In a no-fault divorce, for example, the assets may be distributed equally, and both spouses may share custody of the children. This makes sense in many cases if the former spouses are on decent terms, and the divorce was relatively amicable.

However, in a fault divorce, one spouse must show that it was the other spouse’s behavior that caused the breakup of the marriage. This means the court may divide the marital assets differently or award sole custody to one spouse because of the other spouse’s behavior. In instances of spousal abandonment, the abandoned spouse will almost certainly be awarded more assets and sole custody of any children because the abandoning spouse acted so poorly.

One important issue to consider when filing for divorce on abandonment grounds is child support. Parents have a legal obligation to provide for their children, but if your spouse has abandoned you, you may not be able to find them so they can provide financial support.

Getting a divorce on abandonment grounds often results in the termination of the abandoning spouse’s parental rights, which means they no longer have custody but may also mean that they are no longer required to pay child support. Be sure to discuss this potential issue with an attorney before finalizing your divorce.

Similarly, property rights can be a tricky issue in abandonment divorces. If the abandoned spouse can show that the other spouse has given up on their financial responsibilities, the abandoned spouse may be able to claim sole right to the marital home and any other property.

Factors in Abandonment

There are several things courts will look at when a spouse files for divorce on the grounds of abandonment before they will grant the divorce. These factors include:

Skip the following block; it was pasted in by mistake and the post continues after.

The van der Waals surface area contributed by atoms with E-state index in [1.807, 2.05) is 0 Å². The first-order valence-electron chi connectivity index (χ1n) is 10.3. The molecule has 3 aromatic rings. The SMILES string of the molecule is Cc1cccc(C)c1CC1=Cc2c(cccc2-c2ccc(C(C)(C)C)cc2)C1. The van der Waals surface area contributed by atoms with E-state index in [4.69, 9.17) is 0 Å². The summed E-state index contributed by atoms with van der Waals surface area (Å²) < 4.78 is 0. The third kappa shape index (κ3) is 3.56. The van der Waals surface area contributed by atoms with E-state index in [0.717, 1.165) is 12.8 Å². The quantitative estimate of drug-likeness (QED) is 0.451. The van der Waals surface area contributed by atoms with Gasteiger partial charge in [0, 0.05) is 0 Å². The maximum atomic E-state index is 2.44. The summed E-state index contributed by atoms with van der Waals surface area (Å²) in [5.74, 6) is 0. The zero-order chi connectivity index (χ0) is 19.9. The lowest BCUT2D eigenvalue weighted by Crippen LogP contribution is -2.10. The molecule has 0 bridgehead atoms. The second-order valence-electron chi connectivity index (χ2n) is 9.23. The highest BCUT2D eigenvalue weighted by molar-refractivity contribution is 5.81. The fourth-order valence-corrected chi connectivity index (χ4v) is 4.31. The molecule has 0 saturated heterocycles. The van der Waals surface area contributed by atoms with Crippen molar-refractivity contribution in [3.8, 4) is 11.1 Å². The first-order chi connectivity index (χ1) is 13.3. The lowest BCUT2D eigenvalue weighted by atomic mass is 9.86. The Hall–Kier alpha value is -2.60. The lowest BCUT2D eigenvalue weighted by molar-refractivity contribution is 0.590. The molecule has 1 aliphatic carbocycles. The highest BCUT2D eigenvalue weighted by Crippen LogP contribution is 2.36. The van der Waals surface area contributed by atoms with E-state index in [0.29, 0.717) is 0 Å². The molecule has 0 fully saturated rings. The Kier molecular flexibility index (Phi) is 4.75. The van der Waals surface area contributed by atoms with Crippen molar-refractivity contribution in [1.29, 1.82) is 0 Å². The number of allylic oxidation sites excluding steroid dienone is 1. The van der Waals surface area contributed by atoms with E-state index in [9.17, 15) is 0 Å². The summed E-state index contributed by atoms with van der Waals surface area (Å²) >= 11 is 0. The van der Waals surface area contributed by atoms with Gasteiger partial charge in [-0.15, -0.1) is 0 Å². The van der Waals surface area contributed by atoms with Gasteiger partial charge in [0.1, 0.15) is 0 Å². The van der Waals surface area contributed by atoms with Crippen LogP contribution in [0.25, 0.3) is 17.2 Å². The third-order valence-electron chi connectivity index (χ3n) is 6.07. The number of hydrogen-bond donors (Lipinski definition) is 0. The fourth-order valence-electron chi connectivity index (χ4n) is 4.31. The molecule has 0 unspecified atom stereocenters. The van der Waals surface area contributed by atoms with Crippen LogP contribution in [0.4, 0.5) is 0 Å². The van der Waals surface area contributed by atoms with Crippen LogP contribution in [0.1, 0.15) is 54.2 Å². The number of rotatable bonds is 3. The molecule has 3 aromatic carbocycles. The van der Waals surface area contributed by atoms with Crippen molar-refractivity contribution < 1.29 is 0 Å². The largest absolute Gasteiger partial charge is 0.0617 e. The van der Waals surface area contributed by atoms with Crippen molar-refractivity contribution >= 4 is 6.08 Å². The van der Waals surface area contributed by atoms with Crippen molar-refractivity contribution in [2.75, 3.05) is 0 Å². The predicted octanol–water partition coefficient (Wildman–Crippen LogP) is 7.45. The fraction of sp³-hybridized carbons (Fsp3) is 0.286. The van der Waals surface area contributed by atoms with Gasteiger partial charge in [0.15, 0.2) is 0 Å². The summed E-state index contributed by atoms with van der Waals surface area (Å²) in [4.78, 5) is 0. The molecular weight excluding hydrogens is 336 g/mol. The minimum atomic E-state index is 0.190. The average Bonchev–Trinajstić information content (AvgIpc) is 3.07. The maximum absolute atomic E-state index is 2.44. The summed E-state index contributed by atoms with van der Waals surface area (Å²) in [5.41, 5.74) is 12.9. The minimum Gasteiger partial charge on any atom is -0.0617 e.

• Time – An absence of a few days or weeks is not enough to demonstrate abandonment. Even an absence of a few months may not be enough. Generally speaking, your spouse must have been gone for more than a year before the courts will consider a claim of abandonment.
  • Communication – To prove abandonment, generally, the abandoned spouse must provide evidence that the spouse left without warning, that they have not been able to contact the abandoning spouse, and that there was a prior agreement about the responsibilities of the marriage.
  • Financial support – A lack of financial support is another crucial component of any abandonment claim. Even if two spouses aren’t communicating with one another and are living in separate homes, one spouse has not abandoned the marriage if they’re continuing to support the other spouse and their children.
  • Relocation – If your spouse relocated because they were transferred for work or got a new job, that does not qualify as abandonment.
  • Childcare – While your spouse may not be paying your bills, if they’re still contributing toward your children’s well-being, they have not fully abandoned the marriage.